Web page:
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April 01, 1936 - Image 1

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The Michigan Daily, 1936-04-01

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The Weather
Lower Michigan: cloudy, fol-
lowed by snow in West and
south today; tomorrow snow.

Iii, r

SirP

Iatl~j

Editorials
Swimming For Women .3.
Germany's New Moses ...

VOL. XLVI No. 130

ANN ARBOR, MICHIGAN, WEDNESDAY, APRIL 1, 1936

PRICE FIVE CENTS

.. . .

Russo-Jap
Relations
Near Crisis
Japan's Invasion Of Outer
Mongolia Brings About
Heavy Fighting
Invaders Advance
With Armed Tanks
Protest Issued By Soviet
Foreign Office; Demand
'Energetic Measures
(Copyright, 1936, by the Associated Press)
MOSCOW, April 1.-(Wednesday)
- Reports from Ulan Bator. Capital
of outer Mongolia, said early today
that heavy fighting between Mon-
golian defenders and Japanese-Man-
choukuoan invaders was continuing.
The invading troops, whose actions
caused a sharp protest to be delivered
to the Japanese Ambassador at Mos-
cow, have not yet been forced out of
Mongolian territory, the reports de-
clared.
The Russian foreign office protest,
made by B. S. Stomaniakoff, vice-
commissar for foreign affairs, in-
formed the Japanese flatly the sit-
uation "Does not permit pacificaly
waiting for developments of events."
Stomaniakoff's declaration, made
to Japanese Ambassador Tamekichi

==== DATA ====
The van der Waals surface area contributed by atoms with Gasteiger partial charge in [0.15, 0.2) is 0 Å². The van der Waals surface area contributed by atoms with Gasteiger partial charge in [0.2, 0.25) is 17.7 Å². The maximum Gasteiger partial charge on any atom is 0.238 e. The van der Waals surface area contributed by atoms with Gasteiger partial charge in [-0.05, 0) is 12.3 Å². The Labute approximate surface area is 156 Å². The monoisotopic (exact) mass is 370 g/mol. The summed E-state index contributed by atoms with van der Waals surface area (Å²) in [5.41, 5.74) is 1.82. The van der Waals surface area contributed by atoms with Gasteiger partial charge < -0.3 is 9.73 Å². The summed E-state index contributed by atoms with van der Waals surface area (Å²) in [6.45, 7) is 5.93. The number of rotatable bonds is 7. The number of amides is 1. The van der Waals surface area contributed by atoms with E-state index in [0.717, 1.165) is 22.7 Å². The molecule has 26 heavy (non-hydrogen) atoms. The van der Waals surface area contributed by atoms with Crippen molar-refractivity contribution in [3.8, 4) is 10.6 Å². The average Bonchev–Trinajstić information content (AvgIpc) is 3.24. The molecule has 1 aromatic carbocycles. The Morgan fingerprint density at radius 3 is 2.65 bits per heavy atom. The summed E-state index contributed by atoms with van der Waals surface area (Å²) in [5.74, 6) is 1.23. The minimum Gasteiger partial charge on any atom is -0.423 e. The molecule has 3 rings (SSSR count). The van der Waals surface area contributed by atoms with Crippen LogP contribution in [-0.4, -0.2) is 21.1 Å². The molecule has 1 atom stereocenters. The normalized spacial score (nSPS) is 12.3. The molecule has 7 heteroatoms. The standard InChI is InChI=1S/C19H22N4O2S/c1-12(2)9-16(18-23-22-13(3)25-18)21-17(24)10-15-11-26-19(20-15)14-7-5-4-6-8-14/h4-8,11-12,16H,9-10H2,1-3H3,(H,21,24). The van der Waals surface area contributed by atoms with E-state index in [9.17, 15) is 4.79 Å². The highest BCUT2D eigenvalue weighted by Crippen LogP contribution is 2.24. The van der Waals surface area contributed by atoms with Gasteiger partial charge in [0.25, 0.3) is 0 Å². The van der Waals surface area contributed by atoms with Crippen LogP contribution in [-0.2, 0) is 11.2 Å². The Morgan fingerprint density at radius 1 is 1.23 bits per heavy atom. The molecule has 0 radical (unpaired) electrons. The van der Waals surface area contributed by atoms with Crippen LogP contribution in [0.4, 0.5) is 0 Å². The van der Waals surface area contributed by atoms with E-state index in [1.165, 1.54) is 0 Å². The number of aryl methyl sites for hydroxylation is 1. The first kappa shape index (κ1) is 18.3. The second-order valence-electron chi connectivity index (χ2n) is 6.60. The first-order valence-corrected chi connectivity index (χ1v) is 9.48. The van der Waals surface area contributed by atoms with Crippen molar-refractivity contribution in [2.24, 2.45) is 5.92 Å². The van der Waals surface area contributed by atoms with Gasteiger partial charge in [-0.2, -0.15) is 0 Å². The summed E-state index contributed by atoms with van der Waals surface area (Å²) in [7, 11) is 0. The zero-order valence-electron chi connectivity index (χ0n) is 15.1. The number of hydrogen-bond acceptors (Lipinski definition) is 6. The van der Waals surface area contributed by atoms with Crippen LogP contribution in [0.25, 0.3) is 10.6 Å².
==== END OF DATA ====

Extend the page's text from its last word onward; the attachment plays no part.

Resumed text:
Ota, followed first reports of the in-
vasion which began yesterday when
a force of Japanese-Manchoukuoan
troops pushed into Mongolia after
capturing the border post of Adyk-
dolon.
Stomaniakoff declared it was nec-
essary to take "energetic measures"
to put an immediate end to the at-
tacks by Japanese troops against
Mongolia. He said "serious respon-
sibility" would fall on the Japanese
government in case the actions of its
"dependent organization" might lead'
to the extension of conflicts in Mon-
goian. territory.
T h e Japanese - Manchoukuoan
forces are supported by an artillery'
battery, tanks, armored cars and air-
planes, the dispatches asserted.
The first attack was said to have
been launched against the border
post of Adykodolon. It was occupied
and the invaders proceeded on
against Tamsyk-Bulak, which is
about 30 miles inside Mongolian ter-
ritory, the Soviet accounts continued.
The attackers were said to have
met strong resistance at Tamsyk-Bu-
lak and to have been pushed back be-
yond Adykdolon. There they received
reinforcements and resumed the of-
fensive.
Late tonight it was said fighting is
still going on.
TOKYO, April 1.-(Wednesday)--
(A-The Japanese foreign office
said today it lacked information on
reports of fighting yesterday on the
Manchoukuoan-Mongolian border.
An authoritative source close to the
army pointed out that a press ban
prohibits publication of details of the
border situation except official Jap-
anese-Manchoukuoan communiques.
Recent indications, however, were
that Japanese forces in Northwest
Manchoukuo have been preparing for
action of some kind.
(Copyright, 1936, by the Associated Press)
TOKYO, April 1-(Wednesday)-
Eiji Amau, spokesman for the Jap-
anese foreign office, said today the

reported invasion of Outer Mongolia
by Japanese-Manchoukuoan troops
was impossible without orders from
the highest quarters in Tokyo except
for ''special reasons."
C arnapLecture
On Philosophy
To BeApril 2
Dr. Rudolf Carnap, professor of
philosophy at the University of